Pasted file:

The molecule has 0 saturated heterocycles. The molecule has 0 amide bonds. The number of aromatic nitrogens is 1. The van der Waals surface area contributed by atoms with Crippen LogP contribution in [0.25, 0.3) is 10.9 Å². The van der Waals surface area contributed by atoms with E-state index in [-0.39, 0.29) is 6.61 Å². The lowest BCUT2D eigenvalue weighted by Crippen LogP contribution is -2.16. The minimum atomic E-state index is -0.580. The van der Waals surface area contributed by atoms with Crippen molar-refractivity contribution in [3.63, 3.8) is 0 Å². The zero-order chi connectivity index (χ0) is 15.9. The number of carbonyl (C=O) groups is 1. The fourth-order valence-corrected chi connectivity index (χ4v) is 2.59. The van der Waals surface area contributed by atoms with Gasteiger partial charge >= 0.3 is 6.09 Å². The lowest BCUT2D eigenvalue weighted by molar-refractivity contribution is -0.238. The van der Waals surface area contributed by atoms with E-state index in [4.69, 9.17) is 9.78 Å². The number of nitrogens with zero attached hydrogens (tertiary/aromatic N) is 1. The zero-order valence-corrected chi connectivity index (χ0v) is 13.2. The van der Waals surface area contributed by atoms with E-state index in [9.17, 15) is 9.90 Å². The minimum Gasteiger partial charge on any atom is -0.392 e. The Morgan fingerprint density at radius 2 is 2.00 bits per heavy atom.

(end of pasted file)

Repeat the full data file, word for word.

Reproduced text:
The molecule has 0 saturated heterocycles. The molecule has 0 amide bonds. The number of aromatic nitrogens is 1. The van der Waals surface area contributed by atoms with Crippen LogP contribution in [0.25, 0.3) is 10.9 Å². The van der Waals surface area contributed by atoms with E-state index in [-0.39, 0.29) is 6.61 Å². The lowest BCUT2D eigenvalue weighted by Crippen LogP contribution is -2.16. The minimum atomic E-state index is -0.580. The van der Waals surface area contributed by atoms with Crippen molar-refractivity contribution in [3.63, 3.8) is 0 Å². The zero-order chi connectivity index (χ0) is 15.9. The number of carbonyl (C=O) groups is 1. The fourth-order valence-corrected chi connectivity index (χ4v) is 2.59. The van der Waals surface area contributed by atoms with Gasteiger partial charge >= 0.3 is 6.09 Å². The lowest BCUT2D eigenvalue weighted by molar-refractivity contribution is -0.238. The van der Waals surface area contributed by atoms with E-state index in [4.69, 9.17) is 9.78 Å². The number of nitrogens with zero attached hydrogens (tertiary/aromatic N) is 1. The zero-order valence-corrected chi connectivity index (χ0v) is 13.2. The van der Waals surface area contributed by atoms with E-state index in [9.17, 15) is 9.90 Å². The minimum Gasteiger partial charge on any atom is -0.392 e. The Morgan fingerprint density at radius 2 is 2.00 bits per heavy atom.